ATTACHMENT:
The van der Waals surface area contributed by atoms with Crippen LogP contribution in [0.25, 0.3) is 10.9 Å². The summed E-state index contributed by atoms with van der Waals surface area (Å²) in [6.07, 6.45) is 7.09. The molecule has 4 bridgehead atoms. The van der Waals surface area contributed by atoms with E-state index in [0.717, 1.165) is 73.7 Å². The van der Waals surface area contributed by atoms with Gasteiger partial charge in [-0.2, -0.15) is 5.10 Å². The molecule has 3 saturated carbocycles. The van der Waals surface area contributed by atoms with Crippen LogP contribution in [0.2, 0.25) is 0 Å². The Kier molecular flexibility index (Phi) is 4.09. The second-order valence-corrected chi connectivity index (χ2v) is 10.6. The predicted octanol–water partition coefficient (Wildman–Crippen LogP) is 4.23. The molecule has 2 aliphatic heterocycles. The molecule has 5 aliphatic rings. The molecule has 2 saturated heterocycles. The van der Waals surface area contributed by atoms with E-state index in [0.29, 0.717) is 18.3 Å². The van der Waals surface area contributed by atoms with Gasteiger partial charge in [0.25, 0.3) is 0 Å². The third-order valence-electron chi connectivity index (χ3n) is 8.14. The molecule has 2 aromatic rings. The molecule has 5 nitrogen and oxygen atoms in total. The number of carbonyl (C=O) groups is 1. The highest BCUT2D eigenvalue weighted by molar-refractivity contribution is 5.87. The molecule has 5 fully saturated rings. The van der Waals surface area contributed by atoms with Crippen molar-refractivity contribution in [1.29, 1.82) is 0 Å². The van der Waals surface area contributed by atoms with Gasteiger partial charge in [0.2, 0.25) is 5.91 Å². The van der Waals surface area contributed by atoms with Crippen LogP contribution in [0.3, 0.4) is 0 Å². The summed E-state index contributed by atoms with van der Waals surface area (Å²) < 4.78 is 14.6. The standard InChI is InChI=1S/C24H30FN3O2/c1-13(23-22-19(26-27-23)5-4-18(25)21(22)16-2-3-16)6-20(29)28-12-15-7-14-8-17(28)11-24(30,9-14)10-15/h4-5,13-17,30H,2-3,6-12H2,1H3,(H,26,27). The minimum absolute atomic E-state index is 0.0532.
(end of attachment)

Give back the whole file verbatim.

The van der Waals surface area contributed by atoms with Crippen LogP contribution in [0.25, 0.3) is 10.9 Å². The summed E-state index contributed by atoms with van der Waals surface area (Å²) in [6.07, 6.45) is 7.09. The molecule has 4 bridgehead atoms. The van der Waals surface area contributed by atoms with E-state index in [0.717, 1.165) is 73.7 Å². The van der Waals surface area contributed by atoms with Gasteiger partial charge in [-0.2, -0.15) is 5.10 Å². The molecule has 3 saturated carbocycles. The van der Waals surface area contributed by atoms with Crippen LogP contribution in [0.2, 0.25) is 0 Å². The Kier molecular flexibility index (Phi) is 4.09. The second-order valence-corrected chi connectivity index (χ2v) is 10.6. The predicted octanol–water partition coefficient (Wildman–Crippen LogP) is 4.23. The molecule has 2 aliphatic heterocycles. The molecule has 5 aliphatic rings. The molecule has 2 saturated heterocycles. The van der Waals surface area contributed by atoms with E-state index in [0.29, 0.717) is 18.3 Å². The van der Waals surface area contributed by atoms with Gasteiger partial charge in [0.25, 0.3) is 0 Å². The third-order valence-electron chi connectivity index (χ3n) is 8.14. The molecule has 2 aromatic rings. The molecule has 5 nitrogen and oxygen atoms in total. The number of carbonyl (C=O) groups is 1. The highest BCUT2D eigenvalue weighted by molar-refractivity contribution is 5.87. The molecule has 5 fully saturated rings. The van der Waals surface area contributed by atoms with Crippen molar-refractivity contribution in [1.29, 1.82) is 0 Å². The van der Waals surface area contributed by atoms with Gasteiger partial charge in [0.2, 0.25) is 5.91 Å². The van der Waals surface area contributed by atoms with Crippen LogP contribution in [0.3, 0.4) is 0 Å². The summed E-state index contributed by atoms with van der Waals surface area (Å²) < 4.78 is 14.6. The standard InChI is InChI=1S/C24H30FN3O2/c1-13(23-22-19(26-27-23)5-4-18(25)21(22)16-2-3-16)6-20(29)28-12-15-7-14-8-17(28)11-24(30,9-14)10-15/h4-5,13-17,30H,2-3,6-12H2,1H3,(H,26,27). The minimum absolute atomic E-state index is 0.0532.